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"Bringing American Democracy to America's Capital,"

by Zainab Akbar May/June 2005 issue of Poverty & Race

Periodically, Poverty & Race has published articles listing the many ways in which the irony of lack of democracy in the nation’s capital, our home town, is played out. Complex Constitutional and historical issues are involved, as we are not a state. But DC residents pay taxes (the per capita tax burden for DC residents is greater than 48 of the 50 states); serve in the military (in the Vietnam War, DC suffered more casualties than 10 states); and in all other respects are citizens. That DC is a majority black town (whose population exceeds Wyoming’s) explains a lot. Congress pays a great deal of attention to us, however – mostly the kind we can do without. Congress can overturn every rule, law or regulation passed by our City Council (and frequently does) and exerts detailed budgetary control over how we spend our tax revenues. (Examples: forbidding use of DC funds to count votes cast on a medical marijuana initiative; barring implementation of a needle exchange program; requiring the Metro system to spend hundreds of thousands of dollars to change signage and maps throughout the system to read “Ronald Reagan National Airport” rather than “National Airport.”)

Here’s an update on efforts to bring democracy to the District of Columbia.

International Support

The issue of DC voting rights is gaining greater recognition and support worldwide. In February 2004, the Inter-American Commission on Human Rights (IACHR) of the Organization of American States (OAS) released a report finding the United States government in violation of Articles II and XX of the American Declaration of the Rights and Duties of Man because of the denial of voting representation in Congress for DC residents. In response to the report, a spokesperson for the U.S. State Department said that he didn’t see a connection between the OAS findings and the Bush Administration’s goal of promoting a fully representative government in Baghdad and Iraq.

In October 2004, Belarus’ Ambassador to the Organization for Security and Cooperation in Europe (OSCE) blasted the United States government, charging that the U.S. was violating OSCE democratic election standards — which it is obligated to observe — by denying District residents the right to vote for Congressional representatives. The U.S. Mission to the OSCE responded by stating that the disenfranchisement of DC residents was imaginary — referring to DC residents’ lack of equal Congressional voting rights as a “supposed disenfranchisement.” The Republic of Belarus’ condemnation of the United States marks the first time that a sovereign state and a member of the 55-nation OSCE has publicly condemned the United States for its policy of disenfranchising the nearly 600,000 residents of its capital city. In November 2004, the Permanent Mission of the Republic of Belarus to the United Nations introduced a draft resolution to the UN General Assembly on the “Situation of Democracy and Human Rights in the United States of America,” which highlights the denial of equal Congressional voting rights to the people of Washington, DC.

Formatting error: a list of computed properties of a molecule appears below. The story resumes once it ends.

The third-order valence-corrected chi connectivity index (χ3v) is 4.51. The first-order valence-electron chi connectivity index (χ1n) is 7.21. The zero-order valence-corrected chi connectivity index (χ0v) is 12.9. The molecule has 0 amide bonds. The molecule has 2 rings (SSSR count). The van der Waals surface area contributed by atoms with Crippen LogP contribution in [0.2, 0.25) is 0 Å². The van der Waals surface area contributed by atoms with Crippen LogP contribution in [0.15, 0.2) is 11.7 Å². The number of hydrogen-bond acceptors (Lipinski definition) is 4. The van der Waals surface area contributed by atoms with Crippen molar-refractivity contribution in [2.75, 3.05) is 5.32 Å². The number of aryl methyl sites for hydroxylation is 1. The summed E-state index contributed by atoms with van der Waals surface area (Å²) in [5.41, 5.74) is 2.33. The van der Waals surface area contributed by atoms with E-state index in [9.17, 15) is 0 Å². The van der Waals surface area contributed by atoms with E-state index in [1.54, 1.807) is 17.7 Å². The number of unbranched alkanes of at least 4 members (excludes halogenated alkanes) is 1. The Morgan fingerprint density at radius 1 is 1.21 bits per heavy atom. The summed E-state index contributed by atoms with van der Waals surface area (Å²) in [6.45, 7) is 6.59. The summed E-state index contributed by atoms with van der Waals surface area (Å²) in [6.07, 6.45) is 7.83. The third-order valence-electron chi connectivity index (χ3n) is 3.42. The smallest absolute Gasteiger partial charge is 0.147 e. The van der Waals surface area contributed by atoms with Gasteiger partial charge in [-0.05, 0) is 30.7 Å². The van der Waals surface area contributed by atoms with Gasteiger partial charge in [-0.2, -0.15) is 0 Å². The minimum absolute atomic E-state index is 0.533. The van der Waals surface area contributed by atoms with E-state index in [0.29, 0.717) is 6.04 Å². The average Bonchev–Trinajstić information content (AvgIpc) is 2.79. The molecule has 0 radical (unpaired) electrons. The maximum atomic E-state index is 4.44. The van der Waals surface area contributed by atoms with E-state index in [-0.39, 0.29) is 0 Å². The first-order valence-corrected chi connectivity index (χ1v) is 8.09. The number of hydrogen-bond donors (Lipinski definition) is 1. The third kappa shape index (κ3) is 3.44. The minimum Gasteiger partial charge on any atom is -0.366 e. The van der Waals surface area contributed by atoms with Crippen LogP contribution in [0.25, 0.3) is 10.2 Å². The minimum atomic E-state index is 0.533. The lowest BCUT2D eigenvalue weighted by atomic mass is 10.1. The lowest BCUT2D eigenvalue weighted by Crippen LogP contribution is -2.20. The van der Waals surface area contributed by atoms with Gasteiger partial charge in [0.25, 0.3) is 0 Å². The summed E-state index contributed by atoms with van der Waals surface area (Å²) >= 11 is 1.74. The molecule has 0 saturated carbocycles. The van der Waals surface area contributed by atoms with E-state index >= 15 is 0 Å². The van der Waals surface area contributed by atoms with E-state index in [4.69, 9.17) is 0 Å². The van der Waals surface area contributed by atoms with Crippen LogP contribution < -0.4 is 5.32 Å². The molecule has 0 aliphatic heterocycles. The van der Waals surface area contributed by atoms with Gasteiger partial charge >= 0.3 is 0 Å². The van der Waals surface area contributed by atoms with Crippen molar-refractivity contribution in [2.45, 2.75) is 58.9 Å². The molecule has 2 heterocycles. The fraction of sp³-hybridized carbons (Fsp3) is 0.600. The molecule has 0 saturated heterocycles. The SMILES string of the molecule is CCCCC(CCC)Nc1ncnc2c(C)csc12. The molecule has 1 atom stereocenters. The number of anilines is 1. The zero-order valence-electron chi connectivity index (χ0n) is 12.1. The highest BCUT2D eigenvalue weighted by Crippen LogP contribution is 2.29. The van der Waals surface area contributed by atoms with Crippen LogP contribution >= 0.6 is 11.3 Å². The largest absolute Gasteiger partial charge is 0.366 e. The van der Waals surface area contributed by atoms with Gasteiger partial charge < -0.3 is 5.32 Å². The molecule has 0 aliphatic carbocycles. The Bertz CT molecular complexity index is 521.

In April 2005, the OSCE released a report that cited the United States government’s obligation to ensure “equal voter rights” for all U.S. citizens — including the people of Washington, DC. The report marks the first time that the OSCE has formally addressed this issue. While the OSCE Election Observation Mission Final Report primarily focuses on U.S. compliance with OSCE democratic election standards during the November 2004 Presidential election, the report pointedly cites the United States government’s unqualified obligation as a member of the OSCE to ensure “equal voter rights” for Washington’s disenfranchised citizens.

The 1990 Copenhagen Document, which represents the human rights commitments of all OSCE member nations — including the United States — clearly states that the right “to take part in the governing of [one’s] country, either directly or through representatives freely chosen,” is a fundamental right, and further guarantees “universal and equal suffrage to adult citizens” in all OSCE member states. The OSCE will be holding its 14th Annual Session of the Parliamentary Assembly in Washington, July 1-5.

DC Voting Rights Summit and National Poll

At a DC Voting Rights Summit hosted by various Washington charitable foundations last January, DC Vote released the results of a new national poll showing strong bipartisan support for full Congressional voting representation for DC residents. The poll of 1,007 U.S. adults found that 82% of Americans believe District citizens should have equal Congressional voting rights — in both the Senate and the House — a number10 percentage points greater than reported in a similar poll conducted in 1999. The poll revealed that 78% of Americans have serious misunderstandings about the rights of citizens living in DC, but, when informed of DC’s disenfranchisement, they support equal voting representation in Congress for DC residents. The polling data showed strong support across age groups, gender and political party affiliations. Support for DC voting rights cut across party lines, with 87% of Democrats and 77% of Republicans supporting full representation.

Baghdadis and Washingtonians